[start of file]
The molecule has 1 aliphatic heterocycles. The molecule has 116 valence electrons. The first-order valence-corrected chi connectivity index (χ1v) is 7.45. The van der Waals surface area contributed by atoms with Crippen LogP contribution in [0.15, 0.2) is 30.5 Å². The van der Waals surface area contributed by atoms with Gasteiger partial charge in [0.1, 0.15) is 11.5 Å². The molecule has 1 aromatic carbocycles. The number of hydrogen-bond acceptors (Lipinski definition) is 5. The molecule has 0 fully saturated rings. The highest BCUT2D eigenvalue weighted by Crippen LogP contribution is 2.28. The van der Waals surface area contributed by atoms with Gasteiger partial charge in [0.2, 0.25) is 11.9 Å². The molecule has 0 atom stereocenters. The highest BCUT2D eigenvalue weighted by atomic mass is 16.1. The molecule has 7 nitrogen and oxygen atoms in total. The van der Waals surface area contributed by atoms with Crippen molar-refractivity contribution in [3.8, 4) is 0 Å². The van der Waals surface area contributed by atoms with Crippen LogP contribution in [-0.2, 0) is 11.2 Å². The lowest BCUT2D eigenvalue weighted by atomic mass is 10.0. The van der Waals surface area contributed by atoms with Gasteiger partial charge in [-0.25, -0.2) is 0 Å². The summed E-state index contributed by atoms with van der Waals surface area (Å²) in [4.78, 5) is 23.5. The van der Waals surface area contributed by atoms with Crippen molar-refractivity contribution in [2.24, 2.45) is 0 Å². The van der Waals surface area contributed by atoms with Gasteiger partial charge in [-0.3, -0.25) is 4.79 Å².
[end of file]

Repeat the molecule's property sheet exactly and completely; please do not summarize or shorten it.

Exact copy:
The molecule has 1 aliphatic heterocycles. The molecule has 116 valence electrons. The first-order valence-corrected chi connectivity index (χ1v) is 7.45. The van der Waals surface area contributed by atoms with Crippen LogP contribution in [0.15, 0.2) is 30.5 Å². The van der Waals surface area contributed by atoms with Gasteiger partial charge in [0.1, 0.15) is 11.5 Å². The molecule has 1 aromatic carbocycles. The number of hydrogen-bond acceptors (Lipinski definition) is 5. The molecule has 0 fully saturated rings. The highest BCUT2D eigenvalue weighted by Crippen LogP contribution is 2.28. The van der Waals surface area contributed by atoms with Gasteiger partial charge in [0.2, 0.25) is 11.9 Å². The molecule has 0 atom stereocenters. The highest BCUT2D eigenvalue weighted by atomic mass is 16.1. The molecule has 7 nitrogen and oxygen atoms in total. The van der Waals surface area contributed by atoms with Crippen molar-refractivity contribution in [3.8, 4) is 0 Å². The van der Waals surface area contributed by atoms with Crippen LogP contribution in [-0.2, 0) is 11.2 Å². The lowest BCUT2D eigenvalue weighted by atomic mass is 10.0. The van der Waals surface area contributed by atoms with Gasteiger partial charge in [-0.25, -0.2) is 0 Å². The summed E-state index contributed by atoms with van der Waals surface area (Å²) in [4.78, 5) is 23.5. The van der Waals surface area contributed by atoms with Crippen molar-refractivity contribution in [2.24, 2.45) is 0 Å². The van der Waals surface area contributed by atoms with Gasteiger partial charge in [-0.3, -0.25) is 4.79 Å².